Veterans Affairs Secretary David Shulkin said medical marijuana could help veterans, a major split in tone from others in the Trump administration.
"There may be some evidence that this is beginning to be helpful and we're interested in looking at that and learning from that," Shulkin said about medical use of the drug for veterans with Post-Traumatic Stress Disorder in states with medical marijuana laws.
"If there is compelling evidence that this is helpful I hope that people take a look at that and come up with the right decision," he said during a White House press briefing, pointing out that the VA is barred by federal law from giving veterans prescriptions for pot to help deal with issues of depression, suicidal thoughts and other concerns. Congress recently changed the rules so VA doctors can now discuss medical marijuana with patients in states where it's legal for the first time, but they still can't prescribe the drug.
Shulkin suggested that the VA will look into studying what effects medical marijuana is having on veterans in states where it's legal.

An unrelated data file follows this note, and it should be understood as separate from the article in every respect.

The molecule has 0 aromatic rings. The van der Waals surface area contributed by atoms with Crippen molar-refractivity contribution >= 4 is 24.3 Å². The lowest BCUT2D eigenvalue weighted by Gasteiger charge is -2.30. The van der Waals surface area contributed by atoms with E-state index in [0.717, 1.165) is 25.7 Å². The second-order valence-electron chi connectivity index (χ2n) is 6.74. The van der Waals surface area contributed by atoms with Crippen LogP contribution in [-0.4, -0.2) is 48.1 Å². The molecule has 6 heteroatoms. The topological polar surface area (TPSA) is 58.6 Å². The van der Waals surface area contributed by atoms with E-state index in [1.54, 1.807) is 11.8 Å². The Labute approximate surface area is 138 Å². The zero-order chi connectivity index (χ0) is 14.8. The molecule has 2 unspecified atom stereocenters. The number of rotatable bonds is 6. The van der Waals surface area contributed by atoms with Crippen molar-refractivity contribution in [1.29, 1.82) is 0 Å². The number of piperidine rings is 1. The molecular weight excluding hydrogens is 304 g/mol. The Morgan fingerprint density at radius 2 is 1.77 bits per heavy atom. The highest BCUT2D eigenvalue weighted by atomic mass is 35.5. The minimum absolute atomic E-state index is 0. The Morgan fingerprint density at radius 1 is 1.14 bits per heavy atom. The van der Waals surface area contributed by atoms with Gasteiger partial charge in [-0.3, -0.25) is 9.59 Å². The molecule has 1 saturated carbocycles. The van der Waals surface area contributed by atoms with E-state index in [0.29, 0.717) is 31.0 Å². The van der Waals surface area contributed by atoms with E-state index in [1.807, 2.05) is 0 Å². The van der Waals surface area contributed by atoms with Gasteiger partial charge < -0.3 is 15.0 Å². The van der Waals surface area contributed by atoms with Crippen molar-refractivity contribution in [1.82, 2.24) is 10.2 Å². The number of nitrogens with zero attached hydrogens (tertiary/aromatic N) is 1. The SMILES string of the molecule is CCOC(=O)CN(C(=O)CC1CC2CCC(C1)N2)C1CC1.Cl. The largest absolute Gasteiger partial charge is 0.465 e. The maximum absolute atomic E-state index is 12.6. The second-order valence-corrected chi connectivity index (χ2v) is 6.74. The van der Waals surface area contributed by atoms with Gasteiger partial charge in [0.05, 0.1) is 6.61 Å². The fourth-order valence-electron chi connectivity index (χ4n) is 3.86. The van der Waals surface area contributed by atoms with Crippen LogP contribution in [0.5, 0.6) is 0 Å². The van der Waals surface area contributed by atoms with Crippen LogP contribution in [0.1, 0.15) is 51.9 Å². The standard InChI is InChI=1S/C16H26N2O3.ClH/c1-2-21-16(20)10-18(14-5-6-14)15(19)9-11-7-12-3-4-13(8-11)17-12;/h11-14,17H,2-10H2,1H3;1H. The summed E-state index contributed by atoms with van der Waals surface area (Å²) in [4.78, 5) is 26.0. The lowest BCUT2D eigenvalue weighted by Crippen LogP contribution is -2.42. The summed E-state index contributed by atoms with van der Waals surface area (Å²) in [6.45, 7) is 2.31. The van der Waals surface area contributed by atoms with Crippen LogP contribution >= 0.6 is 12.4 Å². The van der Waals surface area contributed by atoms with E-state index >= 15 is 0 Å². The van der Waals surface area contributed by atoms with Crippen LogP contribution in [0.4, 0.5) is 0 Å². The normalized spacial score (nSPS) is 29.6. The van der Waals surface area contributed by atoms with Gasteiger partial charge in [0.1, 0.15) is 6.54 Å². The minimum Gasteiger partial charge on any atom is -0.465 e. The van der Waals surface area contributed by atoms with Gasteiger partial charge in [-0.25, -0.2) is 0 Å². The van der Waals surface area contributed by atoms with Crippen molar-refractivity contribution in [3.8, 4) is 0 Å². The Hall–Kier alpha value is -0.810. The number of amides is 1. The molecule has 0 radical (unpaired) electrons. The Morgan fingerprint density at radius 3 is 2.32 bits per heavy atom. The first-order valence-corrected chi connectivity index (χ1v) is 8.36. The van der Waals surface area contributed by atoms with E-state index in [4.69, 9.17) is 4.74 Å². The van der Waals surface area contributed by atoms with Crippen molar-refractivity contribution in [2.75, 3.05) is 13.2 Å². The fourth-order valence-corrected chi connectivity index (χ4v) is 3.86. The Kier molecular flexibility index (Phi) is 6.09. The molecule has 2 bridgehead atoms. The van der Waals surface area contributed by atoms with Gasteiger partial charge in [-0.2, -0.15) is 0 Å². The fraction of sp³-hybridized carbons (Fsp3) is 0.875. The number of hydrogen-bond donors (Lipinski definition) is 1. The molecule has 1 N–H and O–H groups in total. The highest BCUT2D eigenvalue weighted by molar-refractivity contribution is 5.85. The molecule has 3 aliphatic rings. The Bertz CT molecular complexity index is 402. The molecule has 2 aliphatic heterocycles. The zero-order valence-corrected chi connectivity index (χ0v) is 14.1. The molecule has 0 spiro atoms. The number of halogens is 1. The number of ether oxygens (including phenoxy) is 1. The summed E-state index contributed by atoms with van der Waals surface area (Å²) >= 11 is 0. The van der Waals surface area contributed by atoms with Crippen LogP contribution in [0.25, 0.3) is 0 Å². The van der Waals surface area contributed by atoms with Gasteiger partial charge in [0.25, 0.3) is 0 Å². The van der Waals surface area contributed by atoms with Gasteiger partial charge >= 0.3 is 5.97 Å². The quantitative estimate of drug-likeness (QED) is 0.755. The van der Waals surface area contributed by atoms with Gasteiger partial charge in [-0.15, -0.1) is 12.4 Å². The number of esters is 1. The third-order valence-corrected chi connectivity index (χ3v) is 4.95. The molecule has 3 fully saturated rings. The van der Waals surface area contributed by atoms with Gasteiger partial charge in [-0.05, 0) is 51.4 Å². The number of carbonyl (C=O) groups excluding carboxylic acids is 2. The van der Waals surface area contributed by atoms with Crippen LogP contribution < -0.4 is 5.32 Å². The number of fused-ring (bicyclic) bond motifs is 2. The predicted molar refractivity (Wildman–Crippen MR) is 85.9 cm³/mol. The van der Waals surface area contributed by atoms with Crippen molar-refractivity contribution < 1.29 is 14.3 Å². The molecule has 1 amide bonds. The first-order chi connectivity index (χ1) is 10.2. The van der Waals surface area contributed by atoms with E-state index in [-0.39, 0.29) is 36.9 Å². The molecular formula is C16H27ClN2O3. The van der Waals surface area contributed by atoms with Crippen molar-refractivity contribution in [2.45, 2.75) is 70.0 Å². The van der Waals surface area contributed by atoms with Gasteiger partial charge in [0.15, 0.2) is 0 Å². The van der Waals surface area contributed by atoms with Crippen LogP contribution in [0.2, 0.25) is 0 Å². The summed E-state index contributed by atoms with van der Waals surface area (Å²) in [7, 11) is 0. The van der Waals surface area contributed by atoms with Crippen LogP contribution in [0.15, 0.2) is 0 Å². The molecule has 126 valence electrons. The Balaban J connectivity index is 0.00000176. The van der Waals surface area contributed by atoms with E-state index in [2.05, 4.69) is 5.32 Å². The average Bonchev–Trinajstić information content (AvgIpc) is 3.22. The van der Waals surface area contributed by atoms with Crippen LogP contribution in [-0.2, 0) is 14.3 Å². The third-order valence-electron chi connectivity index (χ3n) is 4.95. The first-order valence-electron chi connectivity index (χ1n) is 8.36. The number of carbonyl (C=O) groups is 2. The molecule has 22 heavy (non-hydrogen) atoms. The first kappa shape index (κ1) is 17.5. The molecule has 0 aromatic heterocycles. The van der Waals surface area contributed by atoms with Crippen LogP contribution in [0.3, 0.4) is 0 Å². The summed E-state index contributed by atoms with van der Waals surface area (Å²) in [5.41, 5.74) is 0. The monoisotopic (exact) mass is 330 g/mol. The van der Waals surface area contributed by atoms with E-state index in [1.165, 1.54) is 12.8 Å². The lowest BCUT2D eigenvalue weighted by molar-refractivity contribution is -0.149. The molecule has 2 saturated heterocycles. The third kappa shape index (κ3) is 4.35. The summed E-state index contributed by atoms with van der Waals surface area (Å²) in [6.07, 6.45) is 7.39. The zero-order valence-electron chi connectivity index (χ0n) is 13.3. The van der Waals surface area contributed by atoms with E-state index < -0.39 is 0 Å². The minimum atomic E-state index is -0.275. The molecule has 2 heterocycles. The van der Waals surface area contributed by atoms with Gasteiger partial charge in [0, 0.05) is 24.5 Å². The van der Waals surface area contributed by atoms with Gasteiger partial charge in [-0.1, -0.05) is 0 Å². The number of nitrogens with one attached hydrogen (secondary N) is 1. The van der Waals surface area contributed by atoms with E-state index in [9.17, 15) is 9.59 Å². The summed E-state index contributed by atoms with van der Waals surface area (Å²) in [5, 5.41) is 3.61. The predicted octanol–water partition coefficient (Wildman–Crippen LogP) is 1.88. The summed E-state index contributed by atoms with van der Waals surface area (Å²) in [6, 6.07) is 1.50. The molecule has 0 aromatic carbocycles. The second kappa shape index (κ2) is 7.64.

That's a big difference in tone from other top Trump administration officials.
Attorney General Jeff Sessions is a vehement opponent to all marijuana use, saying applications for medical marijuana have been "hyped, maybe too much," and saying he's "dubious" about its use.
Shulkin's comments came in response to a question about a recent letter from the American Legion, a major veterans group known for its conservative lean, advocating for a reevaluation of the VA's current rules against medical marijuana while talking up its potential to lower veteran suicide rates.
The VA boss said the agency is “still in critical condition” despite efforts that predate his tenure to reduce wait times for medical appointments and expand opportunities to seek care in the private sector.
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“There is a lot of work to do,” Shulkin said in his “State of the VA” report.
He said veterans can get “same-day” services at medical centers but are still waiting too long — more than 60 days — for new appointments at about 30 locations nationwide. Many primary care centers are understaffed or running out of space. Appeals of disability claims remain backed up with years of wait. Inventory systems at several VA facilities are woefully out of date, and employee accountability is “clearly broken.”
“Our veterans and their families have benefited from our early success, but have suffered due to the failures of the past to effect real change,” Shulkin said.
His biggest proposals for revamping the VA — and fulfilling President Trump’s campaign promises — will need to be acted on soon if measures are to be passed by this fall.
The wish list includes an accountability bill to make it easier to fire VA employees, expanding the Veterans Choice program of private-sector care and stemming veterans’ suicide. About 20 veterans take their lives each day. “That should be unacceptable to all of us,” Shulkin said.